They're among the cast members of "Hockey Wives," premiering Wednesday on W Network, and they hope the eight-part series will show that their lives aren't necessarily what fans might expect.
"I thought it was really important to show that not every hockey player makes millions of dollars and there is that kind of fringe player that really struggles and is trying to make it in the NHL," says Blum, who is married to defenceman Jonathon Blum, who has played for the Minnesota Wild but is currently in the minors.
"We have a lot of uncertainty in our lives, we go back and forth between the minor leagues and the NHL, and it's not glamorous. We live out of suitcases and I really wanted to show that it's not about mansions and millions of dollars.
"I'm in it for love, and it's not just a bunch of girls that spend a lot of money. We all have our own aspirations and dreams and there is a struggle there."
Morin, who is dating Montreal Canadiens winger Brandon Prust, notes the two live in a "super tiny" apartment in Montreal.
"I work every day, I have a super busy schedule, so I wanted to show that," she says.
LaBarbera, who is married to Anaheim Ducks goalie Jason LaBarbera, says their eldest son has autism and she was happy to be able to showcase her charity work on the series.
"I just hope that everyone understands that we're all pretty much the same as everyone else," she says.
"Or that we're just relatable, I guess. That we're trying to make it, too."
Seven other women are featured in the show, including Nicole Brown, who's married to Los Angeles Kings captain Dustin Brown, and actress Noureen DeWulf, wife of Vancouver Canucks goalie Ryan Miller.
The cast also includes model Martine Forget, a new mom who is engaged to Toronto Maple Leafs goalie Jonathan Bernier, and choreographer Brijet Whitney, wife of recently retired all-star Ray Whitney.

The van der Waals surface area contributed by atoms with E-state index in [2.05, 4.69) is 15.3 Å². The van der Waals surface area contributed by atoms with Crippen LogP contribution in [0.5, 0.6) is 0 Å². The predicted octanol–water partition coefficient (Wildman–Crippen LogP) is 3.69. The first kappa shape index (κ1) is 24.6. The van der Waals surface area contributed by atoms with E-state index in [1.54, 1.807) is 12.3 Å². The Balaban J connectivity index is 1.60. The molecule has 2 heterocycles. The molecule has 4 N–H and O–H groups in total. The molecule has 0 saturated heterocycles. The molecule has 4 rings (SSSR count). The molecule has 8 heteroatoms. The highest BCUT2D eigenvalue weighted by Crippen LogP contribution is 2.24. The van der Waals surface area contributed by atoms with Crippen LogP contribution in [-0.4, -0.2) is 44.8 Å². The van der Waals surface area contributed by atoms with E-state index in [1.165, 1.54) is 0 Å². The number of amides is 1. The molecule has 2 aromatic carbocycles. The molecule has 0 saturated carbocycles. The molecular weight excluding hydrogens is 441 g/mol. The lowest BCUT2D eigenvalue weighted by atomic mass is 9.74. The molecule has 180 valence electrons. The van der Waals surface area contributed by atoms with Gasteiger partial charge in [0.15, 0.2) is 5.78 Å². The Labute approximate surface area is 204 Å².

The roster is rounded out by fashion designer Tiffany Parros, wife of recently retired George Parros; realtor Wendy Tippett, wife of Arizona Coyotes head coach Dave Tippett; and athlete and communications expert Jenny Scrivens, wife of Edmonton Oilers goalie Ben Scrivens.
The WAGs (wives and girlfriends) of the NHL, as they're affectionately referred to in their circles, say they've had to support the players in unique ways while they're on the road.
LaBarbera says she feels "like a single mom" when her husband is away for the whole season, and Blum says she tries to take as much burden as she can off her husband so he can focus on hockey.
"I feel like I'm a maid, a massage therapist, an actual therapist," says Blum.
"We just want to do everything that's possible to make them win," adds Forget.
Says Blum: "Because if they don't win, then you think: 'What could I have done differently to make him score that game or take the burden off of him so that he could have no pressure?'"
Then there's the constant worry of the players getting injured on the ice, or getting traded and having to uproot their families.
"Every day I live in the fear of him being traded," says Morin, co-host of "Menage a trois" on the V French-language network.
The cast members say they were grateful producers simply wanted to document their lives and not put a catty spin on the show, a la "The Real Housewives" franchise.
"I think that's what people are expecting, but that's just not hockey and that's not hockey girls," says LaBarbera, a Nelson, B.C., native.
"There's no drink tossing."
"Hockey Wives" airs at 10 p.m. ET/PT.
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